Ronne Hartfield is a self-professed "word person." She began reading and writing at the age of three, skipped a couple of years of school and earned her undergraduate degree at the age of nineteen; she keeps a detailed wall calendar at home documenting the books she has read and those she plans to read; and in 2004 she published her memoir, Another Way Home, which has received unanimous critical acclaim.


She describes first seeing Lorraine Hansberry's play A Raisin in the Sun as "a profound experience" and cites Gwendolyn Brooks as one of her heroes. She defines the uniqueness of American literature as "a kind of push and a drive to get your voice heard... a verbal drive to make new, to take the vernacular and put it on the page." And yet, she is also drawn to 20th century British poetry - Welsh poet Dylan Thomas and naturalized British citizen T. S. Eliot in particular - for its precision of language and complex imagery.


Ronne serves on the AWM Foundation's Board of Directors and the museum's Founders Council, and was part of the branding team behind AWM's new logo. She is particularly interested in the planning stage of the museum's development, and with many years of experience at numerous major museums, including over a decade at the Art Institute of Chicago, Ronne describes AWM as something entirely new.

Affiliate Spotlight: Edna St. Vincent Millay Society at Steepletop & Eugene O'Neill National Historic Site 

My candle burns at both ends; / It will not last the night; / But, ah, my foes, and, oh, my friends - / It gives a lovely light.

- Edna St. Vincent Millay, 'First Fig'


The Edna St. Vincent Millay Society at Steepletop, in Austerlitz, New York, is an AWM affiliate museum dedicated to preserving the former home of famed poet Edna St. Vincent Millay. Millay and her husband purchased the property in 1925, two years after she won the Pulitzer Prize for Poetry, and she lived there until her death in 1950. Visitors can take guided tours of the home, which still holds all of Millay's original possessions, and also explore the extensive surrounding grounds.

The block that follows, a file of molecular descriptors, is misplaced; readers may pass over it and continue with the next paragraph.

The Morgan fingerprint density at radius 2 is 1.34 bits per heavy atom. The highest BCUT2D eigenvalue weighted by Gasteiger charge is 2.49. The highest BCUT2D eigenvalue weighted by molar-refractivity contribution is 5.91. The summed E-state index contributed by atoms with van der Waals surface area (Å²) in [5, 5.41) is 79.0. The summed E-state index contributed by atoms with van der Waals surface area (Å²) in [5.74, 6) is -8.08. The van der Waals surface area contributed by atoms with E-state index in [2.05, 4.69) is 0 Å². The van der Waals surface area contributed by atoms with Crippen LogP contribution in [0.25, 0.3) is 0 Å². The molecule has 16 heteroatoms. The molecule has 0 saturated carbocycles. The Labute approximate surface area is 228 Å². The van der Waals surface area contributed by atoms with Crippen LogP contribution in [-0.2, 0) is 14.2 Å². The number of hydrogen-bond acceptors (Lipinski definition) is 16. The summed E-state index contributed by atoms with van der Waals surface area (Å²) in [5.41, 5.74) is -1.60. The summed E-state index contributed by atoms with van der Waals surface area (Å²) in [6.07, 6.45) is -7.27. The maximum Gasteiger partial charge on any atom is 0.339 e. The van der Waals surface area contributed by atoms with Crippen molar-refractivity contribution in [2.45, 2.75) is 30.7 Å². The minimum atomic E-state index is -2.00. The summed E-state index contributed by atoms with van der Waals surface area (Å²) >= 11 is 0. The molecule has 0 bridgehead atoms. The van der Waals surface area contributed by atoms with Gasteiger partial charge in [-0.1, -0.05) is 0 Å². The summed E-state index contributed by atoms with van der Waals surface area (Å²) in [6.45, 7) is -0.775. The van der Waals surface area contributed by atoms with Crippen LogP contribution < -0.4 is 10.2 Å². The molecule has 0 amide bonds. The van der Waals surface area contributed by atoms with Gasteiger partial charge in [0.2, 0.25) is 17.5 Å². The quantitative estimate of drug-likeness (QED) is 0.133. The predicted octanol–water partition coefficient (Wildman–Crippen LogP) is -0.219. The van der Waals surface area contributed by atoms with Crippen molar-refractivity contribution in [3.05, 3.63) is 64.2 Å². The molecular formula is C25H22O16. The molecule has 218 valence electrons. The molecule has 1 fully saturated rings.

Although more famous as a poet, Millay was also an established playwright, and contemporary of Eugene O'Neill, the only American playwright to win the Nobel Prize in Literature. O'Neill's famous hillside home in Danville, California, Tao House, is also preserved as a museum, as part of the Eugene O'Neill National Historic Site. The home, in which O'Neill wrote some of his most celebrated plays, including The Iceman Cometh and Long Day's Journey Into Night, is open to visitors, and houses a vast collection of archival materials related to O'Neill and his works.


It's a great game - the pursuit of happiness.

- Eugene O'Neill, The Iceman Cometh

AWM Trivia Contest - Enter to win $25 and AWM Posters

Which Nobel and Pulitzer Prize-winning American author designed her own tombstone, electing to represent her name in Chinese characters, rather than English?  


Submit your answer here for the chance to win. A winner will be drawn randomly from the correct respondents to receive the $25 prize, and the runners-up will each receive an AWM poster. 

Thanks to all our donors, patrons, affiliates, and friends for your ongoing support!


The mission of the American Writers Museum is to engage the public in celebrating American writers and exploring their influence on our history, our identity, our culture, and our daily lives.